Was Nelly the Greek Leni Riefenstahl?
Nelly (whose real name was Elli Sougioultzoglou-Seraidari, in Greek Έλλη Σουγιουλτζόγλου-Σεραϊδάρη) was born in Aidini, near Smyrna, in Asia Minor. She went to study photography in Germany under Hugo Erfurth and Franz Fiedler, in 1920-1921, before the 1922 expulsion of the ethnic Greeks of Asia Minor by the Turks following the failed Greek invasion of Asia Minor. In 1924, she came to Greece, where she adopted a naive nationalist and conservative approach to her work.
Her style coincided with the Greek state’s need to produce an ideal view of the country and its people, for internal as well as external purposes (mainly tourism). In this respect, Nelly can be seen as the first Greek “national” advertiser, especially after her appointment as official photographer of the newly established Under-Secretariat of Press and Tourism leaded by the Metaxas regime’s chief propagandist, Theodoros Nikoloudis. In fact, her pictures of ancient Greek temples set against sea and sky backgrounds helped shaped the visual image of Greece in the Western mind.
Spurred by the nostalgic stories for the motherland narrated by her middle-class parents in Asia Minor at the time of the Great Idea, Nelly saw ‘ready pictures’ waiting to be captured everywhere: ‘When I met Greece and saw its many beauties, almost on every step I saw yet another painting in front of me. Wherever I turned, I would encounter pictures ready to be shot. Our Greece can make every man an artist’.
She considered the commission by the Under-Secretariat of Press and Tourism as an opportunity for her to showcase the beauty of Greece. In fact, as a Greek from abroad, her view of Greece was “idyllic”, which matched the propaganda aims of the 4th of August fascist regime.
In 1936, she photographed the Berlin Olympic Games while seated two rows above Hitler. She reportedly donated photo albums of her work to both Hitler and Goebbels. In Nelly’s archive, donated to the Benaki, there survives the portrait she made of Hitler. During her visit with her husband to Goebbels’ mansion, Nelly recounts the impression her photos made on Goebbels’ wife. Seizing the opportunity, Nelly requested that Goebbels recommend her to UFA, the ‘Hollywood’ of Germany, to be trained in shooting documentaries, presumably due to her admiration for Riefenstahl’s recent work. Riefenstahl had received numerous awards for her technique in the notorious propaganda 1935 film “Triumph of the Will” (Triumph des Willens), which documented the 1934 Nazi Congress in Nuremberg.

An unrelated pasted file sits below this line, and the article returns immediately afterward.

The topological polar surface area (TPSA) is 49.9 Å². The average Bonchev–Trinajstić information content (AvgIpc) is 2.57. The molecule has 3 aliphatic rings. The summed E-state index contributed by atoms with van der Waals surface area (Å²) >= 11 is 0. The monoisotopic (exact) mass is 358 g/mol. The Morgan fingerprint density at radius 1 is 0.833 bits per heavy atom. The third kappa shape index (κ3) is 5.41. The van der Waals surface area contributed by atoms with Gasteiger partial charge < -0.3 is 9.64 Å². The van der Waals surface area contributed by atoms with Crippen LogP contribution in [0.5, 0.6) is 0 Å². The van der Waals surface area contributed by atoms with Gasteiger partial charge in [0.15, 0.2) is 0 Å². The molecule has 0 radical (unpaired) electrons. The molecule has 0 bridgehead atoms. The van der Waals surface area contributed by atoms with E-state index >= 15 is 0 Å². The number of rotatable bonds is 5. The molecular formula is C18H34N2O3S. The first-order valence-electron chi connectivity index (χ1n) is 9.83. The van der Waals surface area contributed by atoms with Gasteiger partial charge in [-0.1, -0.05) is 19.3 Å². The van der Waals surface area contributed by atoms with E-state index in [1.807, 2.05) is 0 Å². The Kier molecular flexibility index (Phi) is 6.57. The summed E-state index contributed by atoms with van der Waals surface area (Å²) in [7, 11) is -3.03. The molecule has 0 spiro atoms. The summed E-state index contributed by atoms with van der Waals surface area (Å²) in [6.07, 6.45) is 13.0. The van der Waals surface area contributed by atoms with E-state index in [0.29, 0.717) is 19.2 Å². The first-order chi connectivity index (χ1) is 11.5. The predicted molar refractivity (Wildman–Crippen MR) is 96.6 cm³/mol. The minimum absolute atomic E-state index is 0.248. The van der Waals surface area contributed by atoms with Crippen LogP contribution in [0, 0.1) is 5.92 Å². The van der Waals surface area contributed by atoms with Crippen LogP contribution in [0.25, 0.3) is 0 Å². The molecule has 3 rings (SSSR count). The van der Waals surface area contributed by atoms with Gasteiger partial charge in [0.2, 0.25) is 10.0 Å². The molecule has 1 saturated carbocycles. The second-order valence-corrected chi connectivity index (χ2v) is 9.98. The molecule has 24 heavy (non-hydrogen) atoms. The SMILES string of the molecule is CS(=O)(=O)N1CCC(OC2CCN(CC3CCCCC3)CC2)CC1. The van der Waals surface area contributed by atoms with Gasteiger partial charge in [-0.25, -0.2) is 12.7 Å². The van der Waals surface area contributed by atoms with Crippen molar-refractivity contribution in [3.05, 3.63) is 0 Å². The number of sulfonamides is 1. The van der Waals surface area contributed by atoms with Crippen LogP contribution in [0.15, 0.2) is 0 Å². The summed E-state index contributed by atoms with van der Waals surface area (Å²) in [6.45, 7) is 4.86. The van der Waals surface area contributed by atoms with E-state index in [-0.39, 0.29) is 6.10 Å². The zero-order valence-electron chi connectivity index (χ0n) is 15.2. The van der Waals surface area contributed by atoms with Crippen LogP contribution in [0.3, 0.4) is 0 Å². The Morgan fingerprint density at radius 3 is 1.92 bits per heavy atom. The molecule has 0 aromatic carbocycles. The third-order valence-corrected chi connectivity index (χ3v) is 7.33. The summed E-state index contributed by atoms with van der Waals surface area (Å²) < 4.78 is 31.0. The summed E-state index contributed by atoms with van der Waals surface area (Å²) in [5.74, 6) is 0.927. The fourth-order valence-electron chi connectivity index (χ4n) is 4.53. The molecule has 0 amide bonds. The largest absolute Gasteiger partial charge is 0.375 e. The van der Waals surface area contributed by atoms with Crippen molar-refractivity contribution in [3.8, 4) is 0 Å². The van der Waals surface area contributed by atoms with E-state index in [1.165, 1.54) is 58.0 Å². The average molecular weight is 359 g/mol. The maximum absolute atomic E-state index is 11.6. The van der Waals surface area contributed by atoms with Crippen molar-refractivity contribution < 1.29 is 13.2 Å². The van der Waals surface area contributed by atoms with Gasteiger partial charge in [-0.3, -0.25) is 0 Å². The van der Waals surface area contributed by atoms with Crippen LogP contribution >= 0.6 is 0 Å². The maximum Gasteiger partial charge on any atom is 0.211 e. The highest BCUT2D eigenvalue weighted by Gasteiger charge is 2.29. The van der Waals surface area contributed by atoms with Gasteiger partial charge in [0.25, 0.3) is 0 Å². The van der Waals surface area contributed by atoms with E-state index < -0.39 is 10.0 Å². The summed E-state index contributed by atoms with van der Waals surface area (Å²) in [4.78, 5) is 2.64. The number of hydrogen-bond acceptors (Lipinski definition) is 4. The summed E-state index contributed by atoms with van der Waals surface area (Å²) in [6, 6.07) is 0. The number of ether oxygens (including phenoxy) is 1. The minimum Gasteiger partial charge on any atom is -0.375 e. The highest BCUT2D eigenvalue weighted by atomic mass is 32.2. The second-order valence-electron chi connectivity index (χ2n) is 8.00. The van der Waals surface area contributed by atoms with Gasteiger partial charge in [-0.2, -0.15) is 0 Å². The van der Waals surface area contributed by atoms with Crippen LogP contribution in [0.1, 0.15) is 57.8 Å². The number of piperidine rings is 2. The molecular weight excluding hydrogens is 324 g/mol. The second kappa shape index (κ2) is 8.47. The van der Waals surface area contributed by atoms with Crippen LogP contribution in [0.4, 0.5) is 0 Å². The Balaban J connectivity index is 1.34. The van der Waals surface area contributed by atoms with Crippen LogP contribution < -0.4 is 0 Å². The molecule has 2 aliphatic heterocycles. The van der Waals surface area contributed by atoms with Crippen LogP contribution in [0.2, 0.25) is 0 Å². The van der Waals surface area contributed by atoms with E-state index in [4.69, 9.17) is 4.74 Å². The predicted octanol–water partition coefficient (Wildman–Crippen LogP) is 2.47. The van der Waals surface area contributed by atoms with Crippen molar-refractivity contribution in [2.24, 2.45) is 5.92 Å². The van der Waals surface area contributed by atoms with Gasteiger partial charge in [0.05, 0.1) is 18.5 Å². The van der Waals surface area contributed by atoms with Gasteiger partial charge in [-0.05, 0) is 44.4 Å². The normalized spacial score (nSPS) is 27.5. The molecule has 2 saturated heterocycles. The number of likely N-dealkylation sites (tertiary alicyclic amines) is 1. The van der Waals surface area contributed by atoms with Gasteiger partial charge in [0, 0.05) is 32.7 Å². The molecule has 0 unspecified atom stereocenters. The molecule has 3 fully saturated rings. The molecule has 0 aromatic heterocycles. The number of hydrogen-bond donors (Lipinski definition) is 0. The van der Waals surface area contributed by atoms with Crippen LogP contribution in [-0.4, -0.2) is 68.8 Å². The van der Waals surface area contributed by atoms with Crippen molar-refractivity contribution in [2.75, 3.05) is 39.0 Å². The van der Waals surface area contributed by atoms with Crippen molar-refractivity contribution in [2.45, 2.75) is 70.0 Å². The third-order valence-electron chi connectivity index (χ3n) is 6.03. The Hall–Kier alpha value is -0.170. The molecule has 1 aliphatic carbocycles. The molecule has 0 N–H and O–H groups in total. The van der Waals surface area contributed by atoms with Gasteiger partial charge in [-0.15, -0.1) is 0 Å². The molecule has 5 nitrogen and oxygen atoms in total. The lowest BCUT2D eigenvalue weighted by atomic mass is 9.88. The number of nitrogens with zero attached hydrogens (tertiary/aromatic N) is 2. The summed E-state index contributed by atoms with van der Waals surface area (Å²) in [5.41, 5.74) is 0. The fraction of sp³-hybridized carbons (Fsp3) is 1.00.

Following that success, Hitler had commissioned Riefenstahl to film the 1936 Olympic Games. There Leni Riefenstahl and Nelly met. Nelly visited Olympia in 1932 and 1937, and quite possibly with Riefenstahl during her visit in 1936 for the filming of the Berlin Olympics. Coincidentally, a new round of German excavations in Olympia began in April 1937 and in early 1938 the Greek Minister of Education and German officials visited the site.
Nelly was closely involved with the Metaxas regime beyond professional commissions. Her brother-in-law, married to her sister Maro, was Spyros Malaspinas, voted into office in 1936 as a member of the Parliament for the Cyclades. He soon became the vice-president of PIKPA (Foundation for Social Providence) and the Red Cross, when the president was Konstantinos Georgakopoulos, his close friend, who became Minister of Education of the 4th of August State. Also, in the programme from her first exhibition at the O’Toole Gallery in New York, Nelly is listed as the official photographer of the royal family and of the Greek government. She was also very good friends of Kostas Kotzias, Metaxas’ Secretary of State for Athens capital.